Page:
“I used to think that top environmental problems were biodiversity loss, ecosystem collapse and climate change. I thought that thirty years of good science could address these problems. I was wrong. The top environmental problems are selfishness, greed and apathy, and to deal with these we need a cultural and spiritual transformation. And we scientists don’t know how to do that.” Gus Speth – US advisor on climate change*

This quote has gone viral as a Facebook meme for some time. It illustrates what the scholars and practitioners of systems change and institutional or organizational development have been pointing out for many decades: the root causes of systemic issues often lie on the level of ‘mental models’, ‘the interior condition of the intervener’, or the ‘quality of attention and dialogue’. It has become commonplace even among tech giants to fear the dangers of humanity’s technological advancement. Thus, global activists, like Nicanor Perlas from the Philippines, stress the importance of moral and spiritual evolution to measure up to our technological possibilities*.

The neuroplasticity of global politics: how do we practice it?

The good news is that we humans are equipped with a brain that learns. Neuroplasticity has shown that the capacity for compassion and empathy, for instance, can be deliberately practiced and even result in the growth of cortical thickness in respective brain areas*. At least we know now that humans can indeed systematically change their ‘interior condition’. Such brain changes, however, do not result from the way we usually engage our mind, e.g. in reading the news, obsessive consumption, fear-driven control, or worse, apathy and dissociation. These will not result in an increase in compassion, or the progression towards a more complex and integrated sense making. What is required is deliberate, mindful and embodied awareness, while engaging with the world-events at hand. Social cognition, the ‘inner place’ from which humans relate to others, comes in varied forms. While we can only empathically relate to a limited number of friends in our tribe or in-group, our cognitive perspective-taking and compassion skills can be stretched to include those former ‘out-group’ members who are very different from us.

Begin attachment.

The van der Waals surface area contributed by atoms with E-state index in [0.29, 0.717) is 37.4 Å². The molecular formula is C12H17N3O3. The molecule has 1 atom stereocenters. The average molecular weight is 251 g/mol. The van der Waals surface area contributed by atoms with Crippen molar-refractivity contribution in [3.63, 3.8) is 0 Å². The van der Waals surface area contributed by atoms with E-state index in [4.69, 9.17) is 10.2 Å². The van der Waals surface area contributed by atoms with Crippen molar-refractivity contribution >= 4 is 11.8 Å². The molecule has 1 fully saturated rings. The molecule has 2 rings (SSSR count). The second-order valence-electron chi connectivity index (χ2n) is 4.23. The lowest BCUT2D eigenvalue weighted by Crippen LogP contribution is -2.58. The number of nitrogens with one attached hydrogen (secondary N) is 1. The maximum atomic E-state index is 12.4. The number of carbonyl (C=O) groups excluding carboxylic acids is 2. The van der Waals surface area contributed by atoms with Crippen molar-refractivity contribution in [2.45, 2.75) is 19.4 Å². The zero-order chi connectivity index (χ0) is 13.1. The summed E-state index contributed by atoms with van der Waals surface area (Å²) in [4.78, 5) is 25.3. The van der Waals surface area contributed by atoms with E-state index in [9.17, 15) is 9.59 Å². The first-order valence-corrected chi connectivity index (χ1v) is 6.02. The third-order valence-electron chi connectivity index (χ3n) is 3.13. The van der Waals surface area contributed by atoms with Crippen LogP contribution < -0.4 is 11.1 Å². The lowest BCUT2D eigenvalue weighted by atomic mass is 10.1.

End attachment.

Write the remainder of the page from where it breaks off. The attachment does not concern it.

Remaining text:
Global Social Witnessing

To briefly summarize our current predicament: a) we live in a highly-interconnected world; b) current and forthcoming major challenges can only be solved globally; c) for chances of human survival to increase, a number of competencies, including the development of awareness and a global identity, need to better match the level of complexity we actually engage in; d) practice can actually develop these competencies, as suggested by neuroscience. This leads us to the proposition of Global Social Witnessing as an awareness-based practice of global citizenship. To quote Gus Speth’s words, lets learn “how to do that”. This practice should not be read as a recipe to save the planet; nor do we claim to know exactly what this practice ‘should’ look like. This will very likely change depending on place, time, historic context and culture. But we do believe, that GSW is very worthwhile considering as a missing piece in our understanding and practice of global responsibility. The inspiration for this comes from both ancient traditions and modern-day teachers of consciousness development.

What is GSW?

‘Global’ refers to large-scale events and processes affecting large numbers of people or the planet as a whole.